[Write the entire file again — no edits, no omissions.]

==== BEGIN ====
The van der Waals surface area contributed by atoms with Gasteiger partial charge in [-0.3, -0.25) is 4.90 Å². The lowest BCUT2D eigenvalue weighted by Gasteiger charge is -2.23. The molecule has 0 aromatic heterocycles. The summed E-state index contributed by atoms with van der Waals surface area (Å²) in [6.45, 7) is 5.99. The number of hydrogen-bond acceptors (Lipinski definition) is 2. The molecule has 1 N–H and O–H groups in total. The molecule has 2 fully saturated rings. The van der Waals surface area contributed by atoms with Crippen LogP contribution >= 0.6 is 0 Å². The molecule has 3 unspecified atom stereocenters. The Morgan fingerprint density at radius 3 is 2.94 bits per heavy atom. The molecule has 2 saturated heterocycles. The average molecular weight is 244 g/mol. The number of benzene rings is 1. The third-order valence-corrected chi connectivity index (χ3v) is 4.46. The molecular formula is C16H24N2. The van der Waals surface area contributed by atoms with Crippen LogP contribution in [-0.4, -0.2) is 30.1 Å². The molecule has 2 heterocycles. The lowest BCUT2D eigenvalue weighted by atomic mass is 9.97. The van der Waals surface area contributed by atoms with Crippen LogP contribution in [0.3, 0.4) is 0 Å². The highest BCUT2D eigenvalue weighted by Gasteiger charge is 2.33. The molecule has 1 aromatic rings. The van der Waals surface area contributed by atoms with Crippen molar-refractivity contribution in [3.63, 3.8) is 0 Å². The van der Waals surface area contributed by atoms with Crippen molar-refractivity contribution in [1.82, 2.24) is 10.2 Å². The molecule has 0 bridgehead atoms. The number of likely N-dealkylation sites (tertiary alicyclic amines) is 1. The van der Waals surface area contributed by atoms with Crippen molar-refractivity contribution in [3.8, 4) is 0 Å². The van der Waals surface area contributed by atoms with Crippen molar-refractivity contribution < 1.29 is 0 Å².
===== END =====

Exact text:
The van der Waals surface area contributed by atoms with Gasteiger partial charge in [-0.3, -0.25) is 4.90 Å². The lowest BCUT2D eigenvalue weighted by Gasteiger charge is -2.23. The molecule has 0 aromatic heterocycles. The summed E-state index contributed by atoms with van der Waals surface area (Å²) in [6.45, 7) is 5.99. The number of hydrogen-bond acceptors (Lipinski definition) is 2. The molecule has 1 N–H and O–H groups in total. The molecule has 2 fully saturated rings. The van der Waals surface area contributed by atoms with Crippen LogP contribution >= 0.6 is 0 Å². The molecule has 3 unspecified atom stereocenters. The Morgan fingerprint density at radius 3 is 2.94 bits per heavy atom. The molecule has 2 saturated heterocycles. The average molecular weight is 244 g/mol. The number of benzene rings is 1. The third-order valence-corrected chi connectivity index (χ3v) is 4.46. The molecular formula is C16H24N2. The van der Waals surface area contributed by atoms with Crippen LogP contribution in [-0.4, -0.2) is 30.1 Å². The molecule has 2 heterocycles. The lowest BCUT2D eigenvalue weighted by atomic mass is 9.97. The van der Waals surface area contributed by atoms with Crippen LogP contribution in [0.3, 0.4) is 0 Å². The highest BCUT2D eigenvalue weighted by Gasteiger charge is 2.33. The molecule has 1 aromatic rings. The van der Waals surface area contributed by atoms with Crippen molar-refractivity contribution in [3.63, 3.8) is 0 Å². The van der Waals surface area contributed by atoms with Crippen molar-refractivity contribution in [1.82, 2.24) is 10.2 Å². The molecule has 0 bridgehead atoms. The number of likely N-dealkylation sites (tertiary alicyclic amines) is 1. The van der Waals surface area contributed by atoms with Crippen molar-refractivity contribution in [3.8, 4) is 0 Å². The van der Waals surface area contributed by atoms with Crippen molar-refractivity contribution < 1.29 is 0 Å².